What to Think about Syria

Maybe Saddam Hussein did not have chemical weapons but Bashar Assad does. Assad has always planned a murderous response to any sort of protest or revolt. Reports are that there are 100,000 dead Syrians, and that’s a number that is difficult to even think about. I would recommend the article below on Syria “to bomb or not to bomb.” It is a re-blog from the CNN publication called “This Just in.” The article lays out the issue pretty well with respect to a subject that does not pose any simple answers.

Like all political decisions in a democracy the answer is the result of debate and the particularly difficult problems are not easily solved. There is simply no way to know “for sure” that a military response to Syria will be successful or not. There is no way to know whether the result will be something better or worse. But that does not absolve us from the responsibility of making a decision and so it is incumbent on all of us to acquire the best information and make the best arguments. That’s why the reply below is useful. But here is the essence of my thinking.

One of the main arguments to strike Syria is that we cannot stand on the sidelines and allow such an odious act as the use of chemical weapons go unchallenged. People remind us of the 1930s and how Hitler went unchallenged until it was too late. I have grown tired of Holocaust and Hitler references over the years; it is usually a sign that the discussion is degenerating. But still, the argument does resonate. When you just stand by and do nothing than evil, as the saying goes, will prevail. Even though some people will hide their heads in the sand for a long time, you can’t do it forever.

A second argument is that nuclear and chemical weapons are considered particularly heinous and we have not seen use of them to any significant degree since World War I. And the reason for that is international condemnation and the surety of a punishment that will make their use counterproductive. I think we have to honor this historical convention. We just can’t let the use of the weapons go unnoticed; there must be a price to pay.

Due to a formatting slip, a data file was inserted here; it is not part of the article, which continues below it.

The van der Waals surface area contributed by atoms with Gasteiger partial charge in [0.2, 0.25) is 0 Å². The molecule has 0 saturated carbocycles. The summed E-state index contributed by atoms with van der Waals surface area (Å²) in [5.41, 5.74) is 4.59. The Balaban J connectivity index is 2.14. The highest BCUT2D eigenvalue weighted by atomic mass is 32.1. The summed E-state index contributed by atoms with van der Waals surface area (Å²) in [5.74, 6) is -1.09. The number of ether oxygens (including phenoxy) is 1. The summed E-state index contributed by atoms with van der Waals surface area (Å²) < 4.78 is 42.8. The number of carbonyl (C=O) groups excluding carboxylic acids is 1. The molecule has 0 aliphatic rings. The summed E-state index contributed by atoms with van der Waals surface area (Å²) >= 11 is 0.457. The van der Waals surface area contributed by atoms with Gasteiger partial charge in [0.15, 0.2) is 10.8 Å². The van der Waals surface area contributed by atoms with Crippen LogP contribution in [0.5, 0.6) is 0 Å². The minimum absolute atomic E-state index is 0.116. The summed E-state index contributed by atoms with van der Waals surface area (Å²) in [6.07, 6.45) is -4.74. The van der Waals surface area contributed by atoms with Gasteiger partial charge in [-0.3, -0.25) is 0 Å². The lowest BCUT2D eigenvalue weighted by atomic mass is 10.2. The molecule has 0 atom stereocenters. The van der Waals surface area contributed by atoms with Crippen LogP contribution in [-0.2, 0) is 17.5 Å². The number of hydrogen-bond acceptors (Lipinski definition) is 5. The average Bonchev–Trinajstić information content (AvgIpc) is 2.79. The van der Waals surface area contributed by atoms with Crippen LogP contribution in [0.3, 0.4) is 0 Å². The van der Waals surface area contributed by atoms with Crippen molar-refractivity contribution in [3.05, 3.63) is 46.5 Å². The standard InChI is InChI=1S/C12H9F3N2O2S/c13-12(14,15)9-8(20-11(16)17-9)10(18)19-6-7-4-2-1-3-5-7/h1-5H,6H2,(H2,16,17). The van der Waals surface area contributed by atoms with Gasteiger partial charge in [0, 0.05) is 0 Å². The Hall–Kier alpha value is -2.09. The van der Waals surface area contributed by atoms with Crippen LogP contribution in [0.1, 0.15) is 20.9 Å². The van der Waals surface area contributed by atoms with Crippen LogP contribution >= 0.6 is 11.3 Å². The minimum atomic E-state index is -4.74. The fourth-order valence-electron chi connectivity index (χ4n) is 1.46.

Third, is a moral argument. Such arguments usually fall on deaf ears and do not carry the weight of realistic foreign policy but there is a moral position to be taken based on the indiscriminate death that result from chemical weapons, and their violations of just war principles. A weapon in a just war should be a last resort and designed only to immobilize an enemy combatant – not used for psychological purposes or with a blind eye toward collateral damage, which is unavoidable in the case of an uncontrollable gaseous substance.

The leadership of the Syrian government is intertwined with some of the most anti-Semitic and violent terrorist groups and political regimes, namely, Hezbollah and Iran. Moreover, according to the New York Times the world looked away while Russia helped the Syrians acquire chemical weapons. Between Hezbollah, Iran, and Russian support Syria is on its way to being a combustible proxy state that could cause future damage to the Middle East and Israel in particular. If the Syrian regime cannot be taken down then it must be stabilized.

Assad is just a slicker version of Saddam Hussein. He’s essentially a replica of the Iraqi model where anyone who stood in the way was eliminated, and the platform of the major political party was designed to perpetuate a sectarian dictatorship. The Syrian government has been killing rebellious citizens for a number of years. And is one more example of the inconsistent application of force and foreign-policy pressure because it defies imagination how the left could call for intervention and control of the Israeli-Palestinian conflict, but seem to lose their integrity when it comes to intervening in Syria. Some sort of limited military intervention in Syria will not solve many problems or do much to change the situation. And, of course, the idea that the United States could get “sucked in” to additional military responses is a defensible enough point. But it is not inevitable. It is possible to maintain strong relations and diplomatic pressure and still find certain activities unacceptable and deserving of a military response. I think the use of chemical weapons satisfies anyone’s definition of “unacceptable”.


About Donald Ellis

Professor Emeritus at the University of Hartford.

Posted on September 9, 2013, in Political Conflict and tagged , . Bookmark the permalink. Comments Off on What to Think about Syria.

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